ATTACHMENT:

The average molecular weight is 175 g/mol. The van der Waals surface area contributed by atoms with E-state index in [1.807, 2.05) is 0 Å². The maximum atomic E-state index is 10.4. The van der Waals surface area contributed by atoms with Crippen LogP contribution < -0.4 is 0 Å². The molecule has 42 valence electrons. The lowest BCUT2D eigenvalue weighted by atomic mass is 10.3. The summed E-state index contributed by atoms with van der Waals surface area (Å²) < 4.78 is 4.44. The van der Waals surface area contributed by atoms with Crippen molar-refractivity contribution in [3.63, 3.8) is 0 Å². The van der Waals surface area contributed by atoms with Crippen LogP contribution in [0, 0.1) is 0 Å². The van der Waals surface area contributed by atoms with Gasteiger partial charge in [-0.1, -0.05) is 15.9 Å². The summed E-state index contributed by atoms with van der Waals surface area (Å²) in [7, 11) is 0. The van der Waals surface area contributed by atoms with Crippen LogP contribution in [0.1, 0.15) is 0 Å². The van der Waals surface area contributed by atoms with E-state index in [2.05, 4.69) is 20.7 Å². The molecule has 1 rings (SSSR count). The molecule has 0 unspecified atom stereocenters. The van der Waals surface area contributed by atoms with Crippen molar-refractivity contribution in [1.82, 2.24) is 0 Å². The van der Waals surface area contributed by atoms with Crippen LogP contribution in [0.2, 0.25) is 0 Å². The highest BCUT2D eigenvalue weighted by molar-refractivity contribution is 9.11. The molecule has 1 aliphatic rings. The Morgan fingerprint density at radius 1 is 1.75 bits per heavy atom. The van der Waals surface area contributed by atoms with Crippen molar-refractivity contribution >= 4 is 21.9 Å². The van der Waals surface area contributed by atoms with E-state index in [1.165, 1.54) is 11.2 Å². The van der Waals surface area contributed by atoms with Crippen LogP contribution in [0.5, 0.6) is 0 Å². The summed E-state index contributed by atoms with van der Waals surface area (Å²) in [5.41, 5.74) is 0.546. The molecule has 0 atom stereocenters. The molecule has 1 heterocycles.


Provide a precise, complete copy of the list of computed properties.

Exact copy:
The average molecular weight is 175 g/mol. The van der Waals surface area contributed by atoms with E-state index in [1.807, 2.05) is 0 Å². The maximum atomic E-state index is 10.4. The van der Waals surface area contributed by atoms with Crippen LogP contribution < -0.4 is 0 Å². The molecule has 42 valence electrons. The lowest BCUT2D eigenvalue weighted by atomic mass is 10.3. The summed E-state index contributed by atoms with van der Waals surface area (Å²) < 4.78 is 4.44. The van der Waals surface area contributed by atoms with Crippen molar-refractivity contribution in [3.63, 3.8) is 0 Å². The van der Waals surface area contributed by atoms with Crippen LogP contribution in [0, 0.1) is 0 Å². The van der Waals surface area contributed by atoms with Gasteiger partial charge in [-0.1, -0.05) is 15.9 Å². The summed E-state index contributed by atoms with van der Waals surface area (Å²) in [7, 11) is 0. The van der Waals surface area contributed by atoms with Crippen LogP contribution in [0.1, 0.15) is 0 Å². The van der Waals surface area contributed by atoms with E-state index in [2.05, 4.69) is 20.7 Å². The molecule has 1 rings (SSSR count). The molecule has 0 unspecified atom stereocenters. The van der Waals surface area contributed by atoms with Crippen molar-refractivity contribution in [1.82, 2.24) is 0 Å². The van der Waals surface area contributed by atoms with Crippen LogP contribution in [0.2, 0.25) is 0 Å². The highest BCUT2D eigenvalue weighted by molar-refractivity contribution is 9.11. The molecule has 1 aliphatic rings. The Morgan fingerprint density at radius 1 is 1.75 bits per heavy atom. The van der Waals surface area contributed by atoms with Crippen molar-refractivity contribution >= 4 is 21.9 Å². The van der Waals surface area contributed by atoms with E-state index in [1.165, 1.54) is 11.2 Å². The van der Waals surface area contributed by atoms with Crippen LogP contribution in [0.5, 0.6) is 0 Å². The summed E-state index contributed by atoms with van der Waals surface area (Å²) in [5.41, 5.74) is 0.546. The molecule has 0 atom stereocenters. The molecule has 1 heterocycles.